To be of utmost service to their clientele
To be clearly professional at all times
To work the hours they are paid for
To do and be their best at all times
To do all personal items on their own time
How will you clearly pass on this information?
I have to set aside some time to discuss this with Wayne (Employer #1- he really was first)
Write up a clear expectation for staff to follow
Explain to all staff what their expectations are and maybe why
What will be the consequences for breaking said rules?
Instant firing! Or maybe something less drastic if the offence is not the first.
Is it possible that Sue may not have known what was expected?
How can there be more clarity with what the consequences are for the infraction?
Being clear myself with what I want for the office and getting them onboard.
How will you feel when your office runs with a full staff that are all behind you and doing what is expected?
It will be great! I imagine that the staff will feel comfortable knowing what is expected and the environment will be relaxed yet efficient. Professional yet fun as there will be no underlying energy of discontent. I will feel on top of what I am responsible for, so no anxiety or stress over things that need taking care of. I will no longer feel resentful of past management choices or staff’s poor performance as I can follow through with what I asked for. If it is not met I may remind a staff member of what is expected, then follow through with the consequences as have been set forth in advance. It is a win-win all around!
There is a clear opportunity here for growth on everyone’s part. Coaching is a great way to get clarity and a solution so this type of issue no longer happens. It is a set up for the employee when there are no clear expectations and guidelines on appropriate behaviour and consequences within the office space and work hours.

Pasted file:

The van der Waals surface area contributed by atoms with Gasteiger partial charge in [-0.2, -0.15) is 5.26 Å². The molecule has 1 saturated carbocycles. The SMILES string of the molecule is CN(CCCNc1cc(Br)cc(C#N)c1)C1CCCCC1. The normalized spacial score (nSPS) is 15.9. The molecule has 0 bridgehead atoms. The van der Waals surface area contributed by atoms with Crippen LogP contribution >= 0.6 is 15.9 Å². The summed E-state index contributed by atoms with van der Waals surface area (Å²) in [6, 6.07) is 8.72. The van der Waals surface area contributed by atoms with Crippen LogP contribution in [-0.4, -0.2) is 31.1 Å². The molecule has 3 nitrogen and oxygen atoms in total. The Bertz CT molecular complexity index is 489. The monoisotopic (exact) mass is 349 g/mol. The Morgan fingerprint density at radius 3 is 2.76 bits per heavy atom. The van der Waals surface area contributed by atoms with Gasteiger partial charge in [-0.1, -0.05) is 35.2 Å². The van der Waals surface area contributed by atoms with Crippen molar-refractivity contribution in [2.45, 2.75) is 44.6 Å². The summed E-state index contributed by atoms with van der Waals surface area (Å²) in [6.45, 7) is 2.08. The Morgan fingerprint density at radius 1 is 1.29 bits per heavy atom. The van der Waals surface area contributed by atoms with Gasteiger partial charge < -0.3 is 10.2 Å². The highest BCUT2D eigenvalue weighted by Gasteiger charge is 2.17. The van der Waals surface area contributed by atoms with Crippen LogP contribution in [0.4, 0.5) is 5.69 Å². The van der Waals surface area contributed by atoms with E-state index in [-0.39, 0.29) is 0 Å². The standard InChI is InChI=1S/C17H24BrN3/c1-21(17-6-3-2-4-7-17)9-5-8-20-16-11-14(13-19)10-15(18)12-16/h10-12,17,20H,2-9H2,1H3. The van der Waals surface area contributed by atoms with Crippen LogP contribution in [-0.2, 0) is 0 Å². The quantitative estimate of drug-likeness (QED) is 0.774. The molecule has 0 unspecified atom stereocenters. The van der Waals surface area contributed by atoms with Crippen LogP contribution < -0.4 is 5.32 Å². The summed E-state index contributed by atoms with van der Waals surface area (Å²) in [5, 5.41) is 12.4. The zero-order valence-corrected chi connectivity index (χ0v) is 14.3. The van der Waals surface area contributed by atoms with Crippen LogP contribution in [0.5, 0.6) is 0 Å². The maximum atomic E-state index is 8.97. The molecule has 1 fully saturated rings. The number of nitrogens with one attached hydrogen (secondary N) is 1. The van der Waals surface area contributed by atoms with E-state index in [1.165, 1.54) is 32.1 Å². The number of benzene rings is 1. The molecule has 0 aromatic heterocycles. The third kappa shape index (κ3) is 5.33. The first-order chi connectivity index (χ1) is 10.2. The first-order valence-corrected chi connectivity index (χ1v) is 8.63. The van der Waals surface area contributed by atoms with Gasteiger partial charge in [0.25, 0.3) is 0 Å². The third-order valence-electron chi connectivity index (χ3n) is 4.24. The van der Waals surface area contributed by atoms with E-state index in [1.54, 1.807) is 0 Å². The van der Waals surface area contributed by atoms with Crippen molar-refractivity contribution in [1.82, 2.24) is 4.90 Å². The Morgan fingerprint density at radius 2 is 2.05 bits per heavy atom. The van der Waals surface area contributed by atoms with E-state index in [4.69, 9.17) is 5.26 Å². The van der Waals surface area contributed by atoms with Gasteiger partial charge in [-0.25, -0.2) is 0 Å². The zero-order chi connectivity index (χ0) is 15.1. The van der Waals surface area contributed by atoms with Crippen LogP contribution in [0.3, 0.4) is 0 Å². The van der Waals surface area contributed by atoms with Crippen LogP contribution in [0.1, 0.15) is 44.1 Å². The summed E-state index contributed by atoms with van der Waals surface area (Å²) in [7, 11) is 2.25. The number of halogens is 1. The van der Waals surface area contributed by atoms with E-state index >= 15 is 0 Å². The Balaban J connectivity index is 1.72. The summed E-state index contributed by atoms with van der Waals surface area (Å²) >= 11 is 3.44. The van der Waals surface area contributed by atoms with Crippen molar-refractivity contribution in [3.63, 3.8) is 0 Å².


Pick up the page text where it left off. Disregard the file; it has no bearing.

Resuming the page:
There is need for both John and Wayne (sorry about that) to come to an agreement on their office goals, priorities as well as how the office must function. There is a necessity for clarity so the employees know what is expected of them and what the consequences will be with non-compliance. If there is a common goal and mutual benefit, they will climb on board the office band wagon to support their employers. If they do not support it, then there are choices to be made by everyone.
Coaching has allowed John to understand how this situation came about and where to go from here. I will continue to work with John as both he and the situation evolve. If you are having situations with relationships at home or at work – this may have been helpful. You may be thinking, “Yup! I am having issues just like this and I am not quite sure how to handle it.” Or maybe you just wish it would go away all by itself knowing clearly it won’t.
All relationships need to be tended to and can grow when they are. If you are ready for change and want to have a chat on how I may support you, please send me a note with your number on the contact page and I will be happy to call you at your convenience.
- Awkward! Nine sticky work situations (theglobeandmail.com)
- How to properly sack someone (theglobeandmail.com)